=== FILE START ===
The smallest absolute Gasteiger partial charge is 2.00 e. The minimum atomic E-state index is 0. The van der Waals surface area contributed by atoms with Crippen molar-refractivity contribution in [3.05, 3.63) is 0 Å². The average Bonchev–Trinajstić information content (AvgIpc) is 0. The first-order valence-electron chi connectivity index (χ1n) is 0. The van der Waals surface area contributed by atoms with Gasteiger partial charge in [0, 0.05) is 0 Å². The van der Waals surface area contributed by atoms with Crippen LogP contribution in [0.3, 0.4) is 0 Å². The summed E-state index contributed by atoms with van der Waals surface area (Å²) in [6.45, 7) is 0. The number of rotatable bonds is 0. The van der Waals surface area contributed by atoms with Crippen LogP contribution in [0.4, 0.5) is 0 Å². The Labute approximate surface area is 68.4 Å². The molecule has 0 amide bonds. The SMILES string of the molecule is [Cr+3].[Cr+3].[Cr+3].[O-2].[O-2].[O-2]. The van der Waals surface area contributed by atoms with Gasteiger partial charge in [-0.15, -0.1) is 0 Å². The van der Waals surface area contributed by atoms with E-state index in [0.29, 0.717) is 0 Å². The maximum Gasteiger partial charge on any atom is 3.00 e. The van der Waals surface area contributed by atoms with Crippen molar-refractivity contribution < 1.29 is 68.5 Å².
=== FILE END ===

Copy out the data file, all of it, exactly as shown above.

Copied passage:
The smallest absolute Gasteiger partial charge is 2.00 e. The minimum atomic E-state index is 0. The van der Waals surface area contributed by atoms with Crippen molar-refractivity contribution in [3.05, 3.63) is 0 Å². The average Bonchev–Trinajstić information content (AvgIpc) is 0. The first-order valence-electron chi connectivity index (χ1n) is 0. The van der Waals surface area contributed by atoms with Gasteiger partial charge in [0, 0.05) is 0 Å². The van der Waals surface area contributed by atoms with Crippen LogP contribution in [0.3, 0.4) is 0 Å². The summed E-state index contributed by atoms with van der Waals surface area (Å²) in [6.45, 7) is 0. The number of rotatable bonds is 0. The van der Waals surface area contributed by atoms with Crippen LogP contribution in [0.4, 0.5) is 0 Å². The Labute approximate surface area is 68.4 Å². The molecule has 0 amide bonds. The SMILES string of the molecule is [Cr+3].[Cr+3].[Cr+3].[O-2].[O-2].[O-2]. The van der Waals surface area contributed by atoms with Gasteiger partial charge in [-0.15, -0.1) is 0 Å². The van der Waals surface area contributed by atoms with E-state index in [0.29, 0.717) is 0 Å². The maximum Gasteiger partial charge on any atom is 3.00 e. The van der Waals surface area contributed by atoms with Crippen molar-refractivity contribution < 1.29 is 68.5 Å².